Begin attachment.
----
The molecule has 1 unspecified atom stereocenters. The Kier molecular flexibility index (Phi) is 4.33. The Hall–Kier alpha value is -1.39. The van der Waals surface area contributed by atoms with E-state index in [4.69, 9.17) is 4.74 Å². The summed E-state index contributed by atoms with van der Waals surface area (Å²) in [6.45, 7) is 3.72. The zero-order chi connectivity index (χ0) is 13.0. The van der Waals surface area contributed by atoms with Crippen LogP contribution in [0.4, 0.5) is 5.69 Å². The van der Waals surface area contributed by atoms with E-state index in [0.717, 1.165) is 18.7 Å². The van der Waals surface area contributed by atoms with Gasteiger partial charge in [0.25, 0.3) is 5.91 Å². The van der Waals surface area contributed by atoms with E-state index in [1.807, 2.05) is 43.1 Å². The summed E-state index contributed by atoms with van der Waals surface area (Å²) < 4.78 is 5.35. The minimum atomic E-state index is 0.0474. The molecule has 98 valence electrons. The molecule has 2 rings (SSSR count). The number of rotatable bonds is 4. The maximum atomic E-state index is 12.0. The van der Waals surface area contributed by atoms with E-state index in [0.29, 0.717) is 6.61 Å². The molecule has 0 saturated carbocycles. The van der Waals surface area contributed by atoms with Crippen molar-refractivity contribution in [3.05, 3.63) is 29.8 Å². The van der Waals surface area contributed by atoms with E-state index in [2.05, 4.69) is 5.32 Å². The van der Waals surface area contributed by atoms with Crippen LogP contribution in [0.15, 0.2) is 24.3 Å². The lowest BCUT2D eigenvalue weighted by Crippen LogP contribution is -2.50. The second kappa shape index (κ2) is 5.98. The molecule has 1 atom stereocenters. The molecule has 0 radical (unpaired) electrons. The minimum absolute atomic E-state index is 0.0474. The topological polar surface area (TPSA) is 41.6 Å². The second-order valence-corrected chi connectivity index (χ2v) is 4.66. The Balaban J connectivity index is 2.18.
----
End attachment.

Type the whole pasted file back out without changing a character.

The molecule has 1 unspecified atom stereocenters. The Kier molecular flexibility index (Phi) is 4.33. The Hall–Kier alpha value is -1.39. The van der Waals surface area contributed by atoms with E-state index in [4.69, 9.17) is 4.74 Å². The summed E-state index contributed by atoms with van der Waals surface area (Å²) in [6.45, 7) is 3.72. The zero-order chi connectivity index (χ0) is 13.0. The van der Waals surface area contributed by atoms with Crippen LogP contribution in [0.4, 0.5) is 5.69 Å². The van der Waals surface area contributed by atoms with E-state index in [0.717, 1.165) is 18.7 Å². The van der Waals surface area contributed by atoms with Gasteiger partial charge in [0.25, 0.3) is 5.91 Å². The van der Waals surface area contributed by atoms with E-state index in [1.807, 2.05) is 43.1 Å². The summed E-state index contributed by atoms with van der Waals surface area (Å²) < 4.78 is 5.35. The minimum atomic E-state index is 0.0474. The molecule has 98 valence electrons. The molecule has 2 rings (SSSR count). The number of rotatable bonds is 4. The maximum atomic E-state index is 12.0. The van der Waals surface area contributed by atoms with E-state index in [0.29, 0.717) is 6.61 Å². The molecule has 0 saturated carbocycles. The van der Waals surface area contributed by atoms with Crippen molar-refractivity contribution in [3.05, 3.63) is 29.8 Å². The van der Waals surface area contributed by atoms with E-state index in [2.05, 4.69) is 5.32 Å². The van der Waals surface area contributed by atoms with Crippen LogP contribution in [0.15, 0.2) is 24.3 Å². The lowest BCUT2D eigenvalue weighted by Crippen LogP contribution is -2.50. The second kappa shape index (κ2) is 5.98. The molecule has 1 atom stereocenters. The molecule has 0 radical (unpaired) electrons. The minimum absolute atomic E-state index is 0.0474. The topological polar surface area (TPSA) is 41.6 Å². The second-order valence-corrected chi connectivity index (χ2v) is 4.66. The Balaban J connectivity index is 2.18.